From 1957, Schalck-Golodkowski gained experience in various positions in the Foreign Trade Ministry in Western trade, including intra-German trade and related illegal practices. As first secretary of the SED district leadership of the Ministry for Foreign and Inner German Trade (MAI) from 1962 to 1966, he also got to know the economic and trade policy background that set the GDR restrictions, and systematized these findings in his dissertation from 1970, which he wrote together with Heinz Volpert and which bore the title To Combat Imperialist Disruptive Activity in the Field of Foreign Trade .

In the late summer of 1966, Schalck-Golodkowski received the order to start building the KoKo division in the Ministry for Foreign and Inner German Trade.


The focus of the practical founding activities was the creation of a joint umbrella organization for the trading companies Genex , Transinter , Intrac , Zentral-Kommerz and Intershop . Designated as commercial relations , the area was initially subordinated to HA XVIII (Safeguarding the National Economy) in the MfS.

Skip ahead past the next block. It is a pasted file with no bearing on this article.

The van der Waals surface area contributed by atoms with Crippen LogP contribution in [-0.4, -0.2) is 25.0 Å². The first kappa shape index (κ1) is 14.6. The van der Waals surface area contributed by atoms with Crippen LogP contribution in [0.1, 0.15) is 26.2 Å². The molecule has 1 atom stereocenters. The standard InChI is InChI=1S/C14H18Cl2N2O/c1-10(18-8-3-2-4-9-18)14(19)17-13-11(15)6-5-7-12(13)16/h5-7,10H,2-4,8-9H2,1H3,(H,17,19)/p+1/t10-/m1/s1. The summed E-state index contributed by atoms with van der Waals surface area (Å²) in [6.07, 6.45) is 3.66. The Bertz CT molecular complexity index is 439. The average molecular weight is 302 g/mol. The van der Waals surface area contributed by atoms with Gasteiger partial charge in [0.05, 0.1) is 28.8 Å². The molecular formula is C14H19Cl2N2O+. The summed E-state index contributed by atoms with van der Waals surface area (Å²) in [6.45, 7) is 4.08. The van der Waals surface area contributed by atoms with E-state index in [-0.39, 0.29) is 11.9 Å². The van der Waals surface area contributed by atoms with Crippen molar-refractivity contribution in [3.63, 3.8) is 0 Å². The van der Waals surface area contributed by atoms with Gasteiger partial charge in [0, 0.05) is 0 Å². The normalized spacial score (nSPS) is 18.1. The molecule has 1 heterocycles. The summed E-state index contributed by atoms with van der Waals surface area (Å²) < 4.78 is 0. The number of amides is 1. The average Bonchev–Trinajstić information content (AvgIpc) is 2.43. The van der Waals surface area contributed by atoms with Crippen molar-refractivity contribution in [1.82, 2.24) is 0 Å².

The KoKo division was established on October 1, 1966 in accordance with a Council of Ministers decree of April of the same year and was directly subordinate to the Ministry for Foreign and Internal German Trade. In November, Schalck-Golodkowski took over the management as an authorized representative until he was confirmed by a Council of Ministers decision of December 7, 1966 in the rank of deputy minister. The general tasks in accordance with ruling 61/66 were:

  • the maximum generation of capitalist currencies outside the state plan
  • the conduct of church affairs
  • the influence of trade policy on the MfS companies F. C. Gerlach and G. Simon
  • the use of material funds from State Reserve B for additional currency income (via speculative transactions on international commodity futures exchanges)

Development and expansion